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Towards 2030: Risky Business

Wednesday, November 27, 2013

by Stephen Hurley, Learning 2030 Blog Contributor

Image © WGSI/Matt Piotrowski

The idea of risk-taking in the world of schooling often conjures up images of innovative, entrepreneurial educators, prodding and poking at the boundaries of their context, looking for new approaches that will bring about the changes they want to see. You may be one of these educators. At the very least, you have met a couple of them along the way. 

I would argue, however, that there is little that could be considered risky in the behavior of these change agents. In fact, most of them have an admirable level of knowledge about the learning process, about their subject matter and about their students to ensure a good, if not excellent, level of success. Their work is important and extremely valuable, but I would say that they are not the real risk-takers in education today.

Image © Paxon Woelber

 

Those who take the leap or those who stand on the edge?

Ironcially, the true risk-takers in today’s world of education are those that, in fact, are going out of their way to be as unrisky as possible. Failing to sense the real urgency in the calls for substantial change in our systems, they are happy to tinker and toy, but aren’t willing to do much to alter the status quo. These risk-takers can be found at all levels of the system, but have the greatest effect when they find their way into positions of leadership. It is here where the real risk is amplified and refusal to approach the need for change with courage and tenacity makes the greatest impact.

I realize that this argument may fly in the face of common sense. In fact, there are some that would hold that, at the system level, there is a great aversion to risk in today’s school culture. It would seem that our schools are designed to invest energy and resources into activities and initiatives that carry a more certain, but possibly lower, return.

And if we look at assessment data from both local and international sources the claim could lead us to believe that we’re doing well by many of our students. Many, but not all.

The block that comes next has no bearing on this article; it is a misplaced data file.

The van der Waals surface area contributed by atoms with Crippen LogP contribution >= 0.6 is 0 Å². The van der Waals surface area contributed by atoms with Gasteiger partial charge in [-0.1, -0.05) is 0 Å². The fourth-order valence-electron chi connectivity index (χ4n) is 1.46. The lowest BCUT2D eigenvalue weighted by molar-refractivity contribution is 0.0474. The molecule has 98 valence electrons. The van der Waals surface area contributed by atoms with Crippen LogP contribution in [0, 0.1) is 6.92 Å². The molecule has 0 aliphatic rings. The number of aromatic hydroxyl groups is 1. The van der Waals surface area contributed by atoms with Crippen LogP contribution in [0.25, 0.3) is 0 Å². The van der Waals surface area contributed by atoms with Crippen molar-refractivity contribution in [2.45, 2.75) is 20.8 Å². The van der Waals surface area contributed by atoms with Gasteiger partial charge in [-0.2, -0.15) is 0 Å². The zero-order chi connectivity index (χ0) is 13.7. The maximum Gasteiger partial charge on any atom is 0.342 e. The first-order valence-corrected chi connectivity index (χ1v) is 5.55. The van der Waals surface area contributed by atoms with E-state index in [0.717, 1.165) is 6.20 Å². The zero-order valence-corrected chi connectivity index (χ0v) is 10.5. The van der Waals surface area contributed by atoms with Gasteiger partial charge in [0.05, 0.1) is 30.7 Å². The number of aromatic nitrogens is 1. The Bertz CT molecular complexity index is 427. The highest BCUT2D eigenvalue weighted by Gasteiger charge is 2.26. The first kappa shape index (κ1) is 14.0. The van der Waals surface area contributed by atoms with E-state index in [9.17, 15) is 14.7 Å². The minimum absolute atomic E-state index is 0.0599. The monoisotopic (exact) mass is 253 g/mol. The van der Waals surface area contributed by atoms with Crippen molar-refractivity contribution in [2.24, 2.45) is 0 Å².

Therein lies the rub – and the risk

Even a cursory glance at the Ontario Ministry of Education policy and curriculum documents will reveal a strong conceptual commitment to equity of opportunity for all students, regardless of socio-economic status, learning need, culture, or any other factor that may have traditionally allowed us to make excuses for lack of success. These political commitments resonate very deeply with the visions of education and schooling that are consistently being articulated by individual parents, educators, students, and thought leaders. 

An increasing number of us are growing more and more uncomfortable with the deep pockets of inequity that exist throughout our systems of education. Look at what is being written about the effect of family income on education opportunity. Look at the ongoing issues surrounding schooling in our First Nations communities. Look at the increasing concern over decreasing levels of student engagement. All of these are issues that point to the need for substantial change in the way that we imagine school. In fact, it is precisely these issues that are driving some of the most innovative ideas and initiatives currently on our radar.

What's really  standing in the way of change

So, if we have the political commitment (at least on paper), an inspiring vision and a growing number of innovative educators who are making both come alive in their classrooms, why do we seem to be moving so slowly?

I believe that the real clues lie somewhere among those who, in their desire to avoid what they hold to be risky behavior are, in fact, engaging in some of the riskiest business in town.

There is no longer safety in simply tinkering with the status quo. In fact, there is great danger that a substantial number of our young people will continue to be disadvantaged by a system that, in a desire to hold on to old models and dated modes of thinking, is simply paying lip service to the voices for change. 

Where are we going to find the real risk-takers in education today? Very likely, in the most surprising places!

Stephen Hurley is a recently retired teacher from the Dufferin Peel District School Board in Ontario. Stephen regularly blogs for the Canadian Education Association and continues to work to open up public spaces for vibrant conversations about transformation of education systems across Canada.